The Voyager 2 spacecraft has been gone from Earth for more than 43 years, and it now lies 125 astronomical units from our planet. That is 125 times the distance between the Earth and Sun.
Understandably, this distance makes it rather difficult for NASA to communicate with its far-flung spacecraft—there is a time delay of more than 17 hours. However, with Voyager 2, there is another complication in talking to the spacecraft.
After flying by Jupiter, Saturn, and Uranus, Voyager 2 made its final planetary flyby in August 1989 past Neptune. Scientists were also interested in flying by Neptune’s intriguing moon Triton, so they commanded Voyager 2 to do so on its way beyond Neptune, flying over the north pole of Triton. This trajectory carried it along a southward path relative to the plane of the Solar System, and it has kept on booking it south.
This has consequences for communicating with NASA’s Deep Space Network on Earth, which consists of three large radio antenna facilities around the world, in California, Spain, and Australia. Typically, this geographical spread allows for all of NASA’s spacecraft still active to have the capability to communicate with at least one of these facilities at all times.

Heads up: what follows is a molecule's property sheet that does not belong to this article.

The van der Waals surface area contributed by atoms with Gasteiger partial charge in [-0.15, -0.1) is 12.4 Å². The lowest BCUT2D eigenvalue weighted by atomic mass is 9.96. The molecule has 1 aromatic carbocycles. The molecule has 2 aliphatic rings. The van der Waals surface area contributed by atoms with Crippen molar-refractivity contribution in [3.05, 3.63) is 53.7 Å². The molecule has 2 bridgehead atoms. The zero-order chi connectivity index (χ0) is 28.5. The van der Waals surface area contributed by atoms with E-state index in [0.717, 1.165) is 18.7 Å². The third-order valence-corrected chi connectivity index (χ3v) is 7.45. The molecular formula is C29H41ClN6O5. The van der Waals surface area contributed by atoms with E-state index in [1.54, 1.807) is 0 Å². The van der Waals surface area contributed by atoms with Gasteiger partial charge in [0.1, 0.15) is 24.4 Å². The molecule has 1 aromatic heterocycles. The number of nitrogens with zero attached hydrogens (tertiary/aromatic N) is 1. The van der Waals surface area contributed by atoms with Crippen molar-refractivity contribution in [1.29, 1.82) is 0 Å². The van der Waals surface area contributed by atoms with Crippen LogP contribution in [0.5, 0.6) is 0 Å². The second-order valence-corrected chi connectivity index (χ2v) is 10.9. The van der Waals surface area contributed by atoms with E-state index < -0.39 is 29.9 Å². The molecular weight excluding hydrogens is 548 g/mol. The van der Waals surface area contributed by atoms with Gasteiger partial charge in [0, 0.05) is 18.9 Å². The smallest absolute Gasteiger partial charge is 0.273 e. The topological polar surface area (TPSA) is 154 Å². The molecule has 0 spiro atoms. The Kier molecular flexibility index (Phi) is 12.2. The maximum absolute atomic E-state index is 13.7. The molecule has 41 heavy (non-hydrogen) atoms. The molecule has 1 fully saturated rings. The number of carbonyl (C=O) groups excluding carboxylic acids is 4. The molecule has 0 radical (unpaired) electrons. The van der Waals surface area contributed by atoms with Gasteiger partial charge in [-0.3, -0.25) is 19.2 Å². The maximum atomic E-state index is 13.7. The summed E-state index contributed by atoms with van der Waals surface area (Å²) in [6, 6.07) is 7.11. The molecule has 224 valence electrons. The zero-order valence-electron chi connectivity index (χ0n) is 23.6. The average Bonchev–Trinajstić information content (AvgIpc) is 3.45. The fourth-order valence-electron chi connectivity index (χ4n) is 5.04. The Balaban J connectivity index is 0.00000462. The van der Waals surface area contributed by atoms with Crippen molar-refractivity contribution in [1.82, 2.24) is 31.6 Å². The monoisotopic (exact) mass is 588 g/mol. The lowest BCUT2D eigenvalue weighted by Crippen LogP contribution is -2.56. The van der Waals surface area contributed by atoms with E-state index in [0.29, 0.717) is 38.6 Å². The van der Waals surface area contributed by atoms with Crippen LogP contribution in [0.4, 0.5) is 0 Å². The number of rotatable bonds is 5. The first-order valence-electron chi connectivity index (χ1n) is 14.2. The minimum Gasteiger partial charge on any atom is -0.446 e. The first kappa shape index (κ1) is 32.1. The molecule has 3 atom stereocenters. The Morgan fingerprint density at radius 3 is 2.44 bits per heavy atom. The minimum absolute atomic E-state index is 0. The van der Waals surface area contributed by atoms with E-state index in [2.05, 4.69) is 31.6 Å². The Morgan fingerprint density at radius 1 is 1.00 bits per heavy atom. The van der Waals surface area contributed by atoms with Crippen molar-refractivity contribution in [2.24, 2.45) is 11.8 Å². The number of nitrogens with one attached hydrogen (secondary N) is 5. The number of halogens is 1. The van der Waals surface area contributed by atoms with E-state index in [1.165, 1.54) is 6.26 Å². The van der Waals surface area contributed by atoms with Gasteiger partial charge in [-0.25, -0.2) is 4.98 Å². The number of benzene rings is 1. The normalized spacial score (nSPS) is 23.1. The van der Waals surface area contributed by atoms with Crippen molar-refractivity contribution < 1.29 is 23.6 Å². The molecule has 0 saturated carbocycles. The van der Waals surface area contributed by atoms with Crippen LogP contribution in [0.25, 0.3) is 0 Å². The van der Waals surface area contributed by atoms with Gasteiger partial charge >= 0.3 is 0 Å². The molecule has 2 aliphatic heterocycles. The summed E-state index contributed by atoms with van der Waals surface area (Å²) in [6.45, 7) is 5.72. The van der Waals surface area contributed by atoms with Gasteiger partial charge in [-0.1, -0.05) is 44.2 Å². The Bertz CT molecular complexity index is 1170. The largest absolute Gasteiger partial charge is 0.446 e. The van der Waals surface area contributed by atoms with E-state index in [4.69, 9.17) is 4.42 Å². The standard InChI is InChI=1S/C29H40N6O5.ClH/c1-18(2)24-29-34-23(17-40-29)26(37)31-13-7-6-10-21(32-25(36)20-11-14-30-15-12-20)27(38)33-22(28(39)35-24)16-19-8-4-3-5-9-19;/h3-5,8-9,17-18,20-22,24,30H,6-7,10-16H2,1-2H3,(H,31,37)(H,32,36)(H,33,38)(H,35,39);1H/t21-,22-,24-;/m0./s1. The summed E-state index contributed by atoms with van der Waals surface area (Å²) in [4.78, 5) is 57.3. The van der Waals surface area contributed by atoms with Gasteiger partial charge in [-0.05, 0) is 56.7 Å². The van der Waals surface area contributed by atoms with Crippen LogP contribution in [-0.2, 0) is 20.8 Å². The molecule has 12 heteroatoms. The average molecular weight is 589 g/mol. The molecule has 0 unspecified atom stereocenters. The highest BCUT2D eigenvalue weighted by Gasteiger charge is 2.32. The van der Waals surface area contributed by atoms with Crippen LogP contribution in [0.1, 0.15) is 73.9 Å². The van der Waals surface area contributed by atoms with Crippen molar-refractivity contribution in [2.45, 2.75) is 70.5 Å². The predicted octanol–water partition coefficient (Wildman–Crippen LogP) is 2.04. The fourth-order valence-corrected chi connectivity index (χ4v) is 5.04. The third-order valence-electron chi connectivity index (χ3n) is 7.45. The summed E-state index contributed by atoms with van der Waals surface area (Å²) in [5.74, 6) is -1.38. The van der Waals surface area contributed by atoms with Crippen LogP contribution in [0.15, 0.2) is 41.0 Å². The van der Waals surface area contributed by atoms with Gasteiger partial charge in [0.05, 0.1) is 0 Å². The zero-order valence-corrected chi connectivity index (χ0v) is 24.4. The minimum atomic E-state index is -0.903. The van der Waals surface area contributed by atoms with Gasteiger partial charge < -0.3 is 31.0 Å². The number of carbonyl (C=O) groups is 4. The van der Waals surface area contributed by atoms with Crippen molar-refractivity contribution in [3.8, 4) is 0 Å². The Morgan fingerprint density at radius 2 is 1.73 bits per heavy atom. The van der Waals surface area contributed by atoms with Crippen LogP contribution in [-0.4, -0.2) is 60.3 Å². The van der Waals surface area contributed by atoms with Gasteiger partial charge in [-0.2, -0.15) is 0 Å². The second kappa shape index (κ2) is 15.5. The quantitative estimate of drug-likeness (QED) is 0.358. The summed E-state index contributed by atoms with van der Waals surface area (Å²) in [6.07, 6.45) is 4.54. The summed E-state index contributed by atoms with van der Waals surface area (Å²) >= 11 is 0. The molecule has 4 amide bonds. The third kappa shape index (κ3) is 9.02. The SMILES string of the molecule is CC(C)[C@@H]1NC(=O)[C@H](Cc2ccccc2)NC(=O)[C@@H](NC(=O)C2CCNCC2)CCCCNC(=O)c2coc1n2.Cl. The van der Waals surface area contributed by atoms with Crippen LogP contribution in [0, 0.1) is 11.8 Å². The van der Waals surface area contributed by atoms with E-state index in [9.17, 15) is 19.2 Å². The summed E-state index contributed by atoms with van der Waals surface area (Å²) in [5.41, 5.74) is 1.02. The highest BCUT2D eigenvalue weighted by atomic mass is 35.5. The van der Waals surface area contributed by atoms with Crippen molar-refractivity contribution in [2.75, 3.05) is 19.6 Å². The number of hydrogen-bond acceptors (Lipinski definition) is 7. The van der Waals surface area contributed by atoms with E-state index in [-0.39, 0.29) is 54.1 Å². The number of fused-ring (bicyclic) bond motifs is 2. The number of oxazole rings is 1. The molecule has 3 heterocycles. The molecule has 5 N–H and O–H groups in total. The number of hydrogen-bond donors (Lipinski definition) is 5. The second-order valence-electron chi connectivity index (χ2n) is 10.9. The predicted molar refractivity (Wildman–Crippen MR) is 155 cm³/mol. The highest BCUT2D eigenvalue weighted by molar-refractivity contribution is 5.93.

But because Voyager 2 has dipped so far south of the plane of the Solar System, it can now only communicate by line of sight with the 70-meter-wide antenna in Canberra, Australia. Because this facility is about five decades old, it needed to undergo refurbishment and upgrade work beginning in March, and it had been offline since that time. This work is expected to conclude in February, so NASA has been unable to send signals to Voyager 2 since that time.
Last week, to test new hardware recently installed on the large dish, Voyager mission managers were able to send a series of signals to the spacecraft for the first time since March. Voyager 2 replied that it had, indeed, received the signals and executed NASA’s commands, the space agency says.
That’s good for NASA and science in general, as Voyager 2 (along with Voyager 1) is now venturing beyond the Solar System, into interstellar space. Out in the great black beyond, Voyager 2 will continue to return data about the speed, density, temperature, and pressure of charged particles in the interstellar medium.